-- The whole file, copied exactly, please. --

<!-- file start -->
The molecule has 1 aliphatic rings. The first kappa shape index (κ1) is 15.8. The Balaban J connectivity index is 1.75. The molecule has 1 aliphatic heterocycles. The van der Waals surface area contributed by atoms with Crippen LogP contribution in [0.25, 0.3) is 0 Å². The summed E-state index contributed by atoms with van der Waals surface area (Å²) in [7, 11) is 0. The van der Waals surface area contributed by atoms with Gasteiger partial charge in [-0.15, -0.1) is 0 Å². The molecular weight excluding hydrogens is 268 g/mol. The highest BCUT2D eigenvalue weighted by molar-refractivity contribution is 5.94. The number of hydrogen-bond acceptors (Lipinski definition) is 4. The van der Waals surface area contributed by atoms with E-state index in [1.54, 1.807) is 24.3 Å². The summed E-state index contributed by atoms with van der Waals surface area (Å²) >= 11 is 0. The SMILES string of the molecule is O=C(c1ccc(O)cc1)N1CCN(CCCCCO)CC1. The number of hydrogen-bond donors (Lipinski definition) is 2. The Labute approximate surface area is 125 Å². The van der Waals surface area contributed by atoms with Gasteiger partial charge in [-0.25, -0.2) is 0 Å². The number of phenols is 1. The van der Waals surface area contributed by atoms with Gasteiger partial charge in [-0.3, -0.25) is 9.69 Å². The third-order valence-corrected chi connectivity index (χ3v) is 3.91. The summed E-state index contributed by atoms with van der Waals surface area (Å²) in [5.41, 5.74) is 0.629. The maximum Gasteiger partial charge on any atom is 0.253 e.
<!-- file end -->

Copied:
The molecule has 1 aliphatic rings. The first kappa shape index (κ1) is 15.8. The Balaban J connectivity index is 1.75. The molecule has 1 aliphatic heterocycles. The van der Waals surface area contributed by atoms with Crippen LogP contribution in [0.25, 0.3) is 0 Å². The summed E-state index contributed by atoms with van der Waals surface area (Å²) in [7, 11) is 0. The van der Waals surface area contributed by atoms with Gasteiger partial charge in [-0.15, -0.1) is 0 Å². The molecular weight excluding hydrogens is 268 g/mol. The highest BCUT2D eigenvalue weighted by molar-refractivity contribution is 5.94. The number of hydrogen-bond acceptors (Lipinski definition) is 4. The van der Waals surface area contributed by atoms with E-state index in [1.54, 1.807) is 24.3 Å². The summed E-state index contributed by atoms with van der Waals surface area (Å²) >= 11 is 0. The SMILES string of the molecule is O=C(c1ccc(O)cc1)N1CCN(CCCCCO)CC1. The number of hydrogen-bond donors (Lipinski definition) is 2. The Labute approximate surface area is 125 Å². The van der Waals surface area contributed by atoms with Gasteiger partial charge in [-0.25, -0.2) is 0 Å². The number of phenols is 1. The van der Waals surface area contributed by atoms with Gasteiger partial charge in [-0.3, -0.25) is 9.69 Å². The third-order valence-corrected chi connectivity index (χ3v) is 3.91. The summed E-state index contributed by atoms with van der Waals surface area (Å²) in [5.41, 5.74) is 0.629. The maximum Gasteiger partial charge on any atom is 0.253 e.